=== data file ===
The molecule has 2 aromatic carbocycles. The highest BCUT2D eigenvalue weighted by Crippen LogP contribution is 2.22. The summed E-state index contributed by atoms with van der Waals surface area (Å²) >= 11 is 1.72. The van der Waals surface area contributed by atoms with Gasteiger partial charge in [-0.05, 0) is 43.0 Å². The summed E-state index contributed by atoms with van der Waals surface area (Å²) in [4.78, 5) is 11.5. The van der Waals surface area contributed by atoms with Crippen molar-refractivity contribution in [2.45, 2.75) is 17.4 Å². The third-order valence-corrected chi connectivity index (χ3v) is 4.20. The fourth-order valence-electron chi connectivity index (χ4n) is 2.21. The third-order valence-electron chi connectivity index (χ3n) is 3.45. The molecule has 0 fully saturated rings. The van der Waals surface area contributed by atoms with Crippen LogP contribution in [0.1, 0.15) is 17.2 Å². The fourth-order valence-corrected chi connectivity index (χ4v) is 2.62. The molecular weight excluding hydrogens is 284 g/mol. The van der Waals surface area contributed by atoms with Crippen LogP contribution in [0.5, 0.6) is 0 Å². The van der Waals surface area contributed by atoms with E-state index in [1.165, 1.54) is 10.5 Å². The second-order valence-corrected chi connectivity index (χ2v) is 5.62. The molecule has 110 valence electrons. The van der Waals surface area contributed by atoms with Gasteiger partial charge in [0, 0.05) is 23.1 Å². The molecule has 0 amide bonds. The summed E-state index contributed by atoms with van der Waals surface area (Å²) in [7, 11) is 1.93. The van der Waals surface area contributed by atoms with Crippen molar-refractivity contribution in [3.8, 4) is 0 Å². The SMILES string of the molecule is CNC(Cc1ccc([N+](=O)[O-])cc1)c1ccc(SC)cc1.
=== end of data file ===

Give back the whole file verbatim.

The molecule has 2 aromatic carbocycles. The highest BCUT2D eigenvalue weighted by Crippen LogP contribution is 2.22. The summed E-state index contributed by atoms with van der Waals surface area (Å²) >= 11 is 1.72. The van der Waals surface area contributed by atoms with Gasteiger partial charge in [-0.05, 0) is 43.0 Å². The summed E-state index contributed by atoms with van der Waals surface area (Å²) in [4.78, 5) is 11.5. The van der Waals surface area contributed by atoms with Crippen molar-refractivity contribution in [2.45, 2.75) is 17.4 Å². The third-order valence-corrected chi connectivity index (χ3v) is 4.20. The fourth-order valence-electron chi connectivity index (χ4n) is 2.21. The third-order valence-electron chi connectivity index (χ3n) is 3.45. The molecule has 0 fully saturated rings. The van der Waals surface area contributed by atoms with Crippen LogP contribution in [0.1, 0.15) is 17.2 Å². The fourth-order valence-corrected chi connectivity index (χ4v) is 2.62. The molecular weight excluding hydrogens is 284 g/mol. The van der Waals surface area contributed by atoms with Crippen LogP contribution in [0.5, 0.6) is 0 Å². The van der Waals surface area contributed by atoms with E-state index in [1.165, 1.54) is 10.5 Å². The second-order valence-corrected chi connectivity index (χ2v) is 5.62. The molecule has 110 valence electrons. The van der Waals surface area contributed by atoms with Gasteiger partial charge in [0, 0.05) is 23.1 Å². The molecule has 0 amide bonds. The summed E-state index contributed by atoms with van der Waals surface area (Å²) in [7, 11) is 1.93. The van der Waals surface area contributed by atoms with Crippen molar-refractivity contribution in [3.8, 4) is 0 Å². The SMILES string of the molecule is CNC(Cc1ccc([N+](=O)[O-])cc1)c1ccc(SC)cc1.